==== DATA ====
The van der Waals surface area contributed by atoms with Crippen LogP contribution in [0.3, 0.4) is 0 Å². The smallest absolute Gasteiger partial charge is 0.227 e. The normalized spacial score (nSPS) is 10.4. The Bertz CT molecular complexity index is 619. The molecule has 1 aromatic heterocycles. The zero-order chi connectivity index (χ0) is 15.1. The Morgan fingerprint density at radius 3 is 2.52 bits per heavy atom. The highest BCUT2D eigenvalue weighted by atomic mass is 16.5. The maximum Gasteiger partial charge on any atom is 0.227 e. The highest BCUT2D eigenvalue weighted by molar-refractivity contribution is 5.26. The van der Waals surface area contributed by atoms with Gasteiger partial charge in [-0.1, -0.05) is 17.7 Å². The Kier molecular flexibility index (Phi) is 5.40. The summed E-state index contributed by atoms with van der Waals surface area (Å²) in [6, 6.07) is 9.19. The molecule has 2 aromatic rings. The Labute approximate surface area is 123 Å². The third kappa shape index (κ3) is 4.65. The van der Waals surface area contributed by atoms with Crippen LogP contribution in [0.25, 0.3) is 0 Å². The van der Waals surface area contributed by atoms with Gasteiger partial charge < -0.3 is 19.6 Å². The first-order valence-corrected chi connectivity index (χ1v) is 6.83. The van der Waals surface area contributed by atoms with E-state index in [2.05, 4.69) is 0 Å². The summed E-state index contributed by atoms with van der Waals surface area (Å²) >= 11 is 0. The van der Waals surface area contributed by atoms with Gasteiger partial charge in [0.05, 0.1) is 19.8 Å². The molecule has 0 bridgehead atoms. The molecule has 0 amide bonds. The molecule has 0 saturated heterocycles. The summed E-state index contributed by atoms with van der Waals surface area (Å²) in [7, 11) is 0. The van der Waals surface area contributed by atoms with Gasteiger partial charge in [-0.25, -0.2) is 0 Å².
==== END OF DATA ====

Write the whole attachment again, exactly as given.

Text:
The van der Waals surface area contributed by atoms with Crippen LogP contribution in [0.3, 0.4) is 0 Å². The smallest absolute Gasteiger partial charge is 0.227 e. The normalized spacial score (nSPS) is 10.4. The Bertz CT molecular complexity index is 619. The molecule has 1 aromatic heterocycles. The zero-order chi connectivity index (χ0) is 15.1. The Morgan fingerprint density at radius 3 is 2.52 bits per heavy atom. The highest BCUT2D eigenvalue weighted by atomic mass is 16.5. The maximum Gasteiger partial charge on any atom is 0.227 e. The highest BCUT2D eigenvalue weighted by molar-refractivity contribution is 5.26. The van der Waals surface area contributed by atoms with Gasteiger partial charge in [-0.1, -0.05) is 17.7 Å². The Kier molecular flexibility index (Phi) is 5.40. The summed E-state index contributed by atoms with van der Waals surface area (Å²) in [6, 6.07) is 9.19. The molecule has 2 aromatic rings. The Labute approximate surface area is 123 Å². The third kappa shape index (κ3) is 4.65. The van der Waals surface area contributed by atoms with Crippen LogP contribution in [0.25, 0.3) is 0 Å². The van der Waals surface area contributed by atoms with Gasteiger partial charge < -0.3 is 19.6 Å². The first-order valence-corrected chi connectivity index (χ1v) is 6.83. The van der Waals surface area contributed by atoms with E-state index in [2.05, 4.69) is 0 Å². The summed E-state index contributed by atoms with van der Waals surface area (Å²) >= 11 is 0. The van der Waals surface area contributed by atoms with Gasteiger partial charge in [0.05, 0.1) is 19.8 Å². The molecule has 0 bridgehead atoms. The molecule has 0 amide bonds. The molecule has 0 saturated heterocycles. The summed E-state index contributed by atoms with van der Waals surface area (Å²) in [7, 11) is 0. The van der Waals surface area contributed by atoms with Gasteiger partial charge in [-0.25, -0.2) is 0 Å².